When I teach the method in this way, I always have students who question it. They look at me, almost stunned, and want to know why in the world a person should create a better argument for their opponent. Isn’t that the opponent’s job? This way of viewing arguments is, as Appel and others note, entirely defensive.
However, there's more to it. The defensive strategy views the argument, and the thinking behind it, as complete. As a result, there’s nothing more for the holder of the argument to learn. All that remains is the job of occasional defense and the need to adjust the argument when one’s opponent is successful. The contrary method (call it the offensive strategy) sees one’s position as essentially incomplete and so constantly under development. As a result, it doesn’t adjust only in defense. It adjusts as it seeks out its opposition and creates better arguments for the opposition position.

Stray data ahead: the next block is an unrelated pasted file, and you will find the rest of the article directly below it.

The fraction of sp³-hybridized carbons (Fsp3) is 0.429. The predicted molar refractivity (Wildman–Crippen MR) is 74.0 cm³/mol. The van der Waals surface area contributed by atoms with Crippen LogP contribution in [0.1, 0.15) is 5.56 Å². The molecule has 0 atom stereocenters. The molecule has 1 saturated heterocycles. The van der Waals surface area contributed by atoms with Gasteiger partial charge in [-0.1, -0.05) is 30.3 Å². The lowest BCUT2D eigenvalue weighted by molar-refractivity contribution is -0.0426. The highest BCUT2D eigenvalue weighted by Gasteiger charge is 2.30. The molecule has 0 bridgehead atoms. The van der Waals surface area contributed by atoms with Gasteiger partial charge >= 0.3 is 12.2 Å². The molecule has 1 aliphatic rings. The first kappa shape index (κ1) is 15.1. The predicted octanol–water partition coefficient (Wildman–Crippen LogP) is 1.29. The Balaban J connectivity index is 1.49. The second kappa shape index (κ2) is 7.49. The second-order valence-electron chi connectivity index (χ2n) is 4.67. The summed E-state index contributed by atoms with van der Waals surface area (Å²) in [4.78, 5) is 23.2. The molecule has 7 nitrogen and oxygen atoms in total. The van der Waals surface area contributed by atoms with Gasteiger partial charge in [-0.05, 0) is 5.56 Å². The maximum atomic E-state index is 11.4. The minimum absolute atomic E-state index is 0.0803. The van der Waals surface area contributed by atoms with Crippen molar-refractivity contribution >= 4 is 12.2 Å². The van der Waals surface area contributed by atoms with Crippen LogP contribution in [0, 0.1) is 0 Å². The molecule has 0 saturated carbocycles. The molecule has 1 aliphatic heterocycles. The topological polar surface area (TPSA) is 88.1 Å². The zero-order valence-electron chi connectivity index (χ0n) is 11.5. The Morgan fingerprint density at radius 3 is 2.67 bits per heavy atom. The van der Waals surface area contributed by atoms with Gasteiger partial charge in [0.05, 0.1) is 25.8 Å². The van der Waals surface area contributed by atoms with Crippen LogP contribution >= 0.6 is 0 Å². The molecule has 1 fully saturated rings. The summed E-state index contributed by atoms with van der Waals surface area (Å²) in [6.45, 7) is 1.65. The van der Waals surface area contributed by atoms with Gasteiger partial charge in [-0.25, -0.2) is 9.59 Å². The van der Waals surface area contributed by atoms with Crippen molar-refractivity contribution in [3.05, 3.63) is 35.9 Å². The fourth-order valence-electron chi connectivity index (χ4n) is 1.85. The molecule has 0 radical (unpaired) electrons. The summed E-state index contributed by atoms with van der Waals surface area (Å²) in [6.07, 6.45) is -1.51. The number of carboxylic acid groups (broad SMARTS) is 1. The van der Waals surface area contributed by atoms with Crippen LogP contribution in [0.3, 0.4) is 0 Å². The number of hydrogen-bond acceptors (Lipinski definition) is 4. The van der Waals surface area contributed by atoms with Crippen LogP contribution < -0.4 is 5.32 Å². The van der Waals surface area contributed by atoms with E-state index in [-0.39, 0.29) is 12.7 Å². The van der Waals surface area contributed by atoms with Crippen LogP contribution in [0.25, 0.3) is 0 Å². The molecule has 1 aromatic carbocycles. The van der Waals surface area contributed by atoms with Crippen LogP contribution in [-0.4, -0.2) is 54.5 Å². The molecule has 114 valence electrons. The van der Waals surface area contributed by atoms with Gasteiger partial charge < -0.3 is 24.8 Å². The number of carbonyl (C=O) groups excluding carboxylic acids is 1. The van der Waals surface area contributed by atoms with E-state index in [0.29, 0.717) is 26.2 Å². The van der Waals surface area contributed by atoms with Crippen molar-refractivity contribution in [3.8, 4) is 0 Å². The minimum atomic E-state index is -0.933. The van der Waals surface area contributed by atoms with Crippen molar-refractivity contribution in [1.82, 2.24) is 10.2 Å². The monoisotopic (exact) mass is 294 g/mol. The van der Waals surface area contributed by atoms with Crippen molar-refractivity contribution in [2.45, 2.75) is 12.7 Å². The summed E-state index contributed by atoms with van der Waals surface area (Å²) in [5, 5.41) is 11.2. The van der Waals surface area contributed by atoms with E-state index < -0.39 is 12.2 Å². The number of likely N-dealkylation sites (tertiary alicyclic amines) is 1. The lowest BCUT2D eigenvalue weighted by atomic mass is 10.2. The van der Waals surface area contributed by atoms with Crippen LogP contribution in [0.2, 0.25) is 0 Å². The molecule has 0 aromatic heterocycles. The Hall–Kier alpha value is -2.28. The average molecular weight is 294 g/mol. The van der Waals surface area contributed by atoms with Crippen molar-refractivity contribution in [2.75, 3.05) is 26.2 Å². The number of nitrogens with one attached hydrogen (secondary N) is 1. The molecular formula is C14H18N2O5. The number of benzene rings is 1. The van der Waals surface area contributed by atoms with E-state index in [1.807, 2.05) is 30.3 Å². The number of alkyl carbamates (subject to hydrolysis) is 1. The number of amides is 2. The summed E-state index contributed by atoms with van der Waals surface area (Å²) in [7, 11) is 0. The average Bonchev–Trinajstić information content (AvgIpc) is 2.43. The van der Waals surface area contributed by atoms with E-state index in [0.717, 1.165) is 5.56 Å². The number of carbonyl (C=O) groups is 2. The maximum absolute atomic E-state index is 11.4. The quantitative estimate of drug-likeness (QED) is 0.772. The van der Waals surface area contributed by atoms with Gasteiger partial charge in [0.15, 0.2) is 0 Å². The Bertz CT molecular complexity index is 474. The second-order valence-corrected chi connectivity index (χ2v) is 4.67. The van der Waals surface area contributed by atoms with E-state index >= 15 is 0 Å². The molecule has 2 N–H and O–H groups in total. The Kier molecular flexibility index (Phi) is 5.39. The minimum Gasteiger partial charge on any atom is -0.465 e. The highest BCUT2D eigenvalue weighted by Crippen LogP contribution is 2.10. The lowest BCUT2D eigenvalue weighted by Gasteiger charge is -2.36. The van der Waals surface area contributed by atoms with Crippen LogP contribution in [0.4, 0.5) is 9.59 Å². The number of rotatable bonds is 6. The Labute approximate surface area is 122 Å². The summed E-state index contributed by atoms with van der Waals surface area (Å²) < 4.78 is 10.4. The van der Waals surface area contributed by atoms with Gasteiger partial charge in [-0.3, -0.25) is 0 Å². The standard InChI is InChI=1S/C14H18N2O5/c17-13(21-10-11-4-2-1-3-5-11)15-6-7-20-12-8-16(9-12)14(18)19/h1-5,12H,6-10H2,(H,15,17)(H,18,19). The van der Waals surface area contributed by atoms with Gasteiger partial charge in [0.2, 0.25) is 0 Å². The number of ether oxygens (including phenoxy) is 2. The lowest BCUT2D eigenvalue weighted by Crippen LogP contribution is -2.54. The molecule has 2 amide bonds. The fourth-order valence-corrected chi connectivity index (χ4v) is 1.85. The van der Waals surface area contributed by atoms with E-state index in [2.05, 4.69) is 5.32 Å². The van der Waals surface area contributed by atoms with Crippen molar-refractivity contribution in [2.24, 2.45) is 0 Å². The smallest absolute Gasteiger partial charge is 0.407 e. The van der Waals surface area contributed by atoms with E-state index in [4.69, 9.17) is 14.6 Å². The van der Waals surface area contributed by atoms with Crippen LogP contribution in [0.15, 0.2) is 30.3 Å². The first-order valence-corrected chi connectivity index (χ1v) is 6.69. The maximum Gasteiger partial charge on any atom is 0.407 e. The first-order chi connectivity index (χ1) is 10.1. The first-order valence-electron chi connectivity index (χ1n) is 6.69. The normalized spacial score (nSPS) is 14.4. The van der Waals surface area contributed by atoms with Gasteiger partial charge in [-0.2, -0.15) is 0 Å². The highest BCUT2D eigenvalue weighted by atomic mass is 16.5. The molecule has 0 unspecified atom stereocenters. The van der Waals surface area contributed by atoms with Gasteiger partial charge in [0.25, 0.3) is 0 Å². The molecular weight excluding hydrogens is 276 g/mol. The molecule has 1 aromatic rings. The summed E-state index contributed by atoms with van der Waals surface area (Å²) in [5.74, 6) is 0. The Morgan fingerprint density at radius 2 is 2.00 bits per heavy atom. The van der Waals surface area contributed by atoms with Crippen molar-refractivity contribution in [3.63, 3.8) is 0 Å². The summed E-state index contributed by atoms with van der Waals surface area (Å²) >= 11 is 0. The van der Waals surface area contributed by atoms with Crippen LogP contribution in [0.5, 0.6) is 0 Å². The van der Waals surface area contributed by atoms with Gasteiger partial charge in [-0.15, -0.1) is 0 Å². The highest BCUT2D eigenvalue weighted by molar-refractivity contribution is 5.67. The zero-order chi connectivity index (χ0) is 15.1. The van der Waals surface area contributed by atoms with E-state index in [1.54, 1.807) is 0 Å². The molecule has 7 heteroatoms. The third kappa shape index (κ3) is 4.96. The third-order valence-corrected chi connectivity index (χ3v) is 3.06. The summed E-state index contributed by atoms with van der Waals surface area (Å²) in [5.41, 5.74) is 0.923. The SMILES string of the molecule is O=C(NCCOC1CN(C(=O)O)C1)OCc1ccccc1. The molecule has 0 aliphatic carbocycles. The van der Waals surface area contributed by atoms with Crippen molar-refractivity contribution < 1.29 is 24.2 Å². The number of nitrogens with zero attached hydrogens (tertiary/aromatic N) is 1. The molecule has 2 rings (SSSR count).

Perhaps for some (students and others) committed to the defensive strategy, all that exists is rhetoric, dogma and arrogance. Argument is a zero-sum game of winners and losers competing for finite goods. With the offensive strategy, participants are motivated by truth, greater understanding and humility. Argument is not zero-sum, and the goods of the practice are available to both sides in the exchange.
I'm wondering what reactions people here at ISW have about this. Do you teach the offensive strategy yourself? How do you teach it? How do you frame the worth of this approach? Do you find from time to time that you, against your better instincts, reward defensive strategy thinking in students (I know I do)? What do your students say to the offensive strategy? How do they view the function of good argumentation?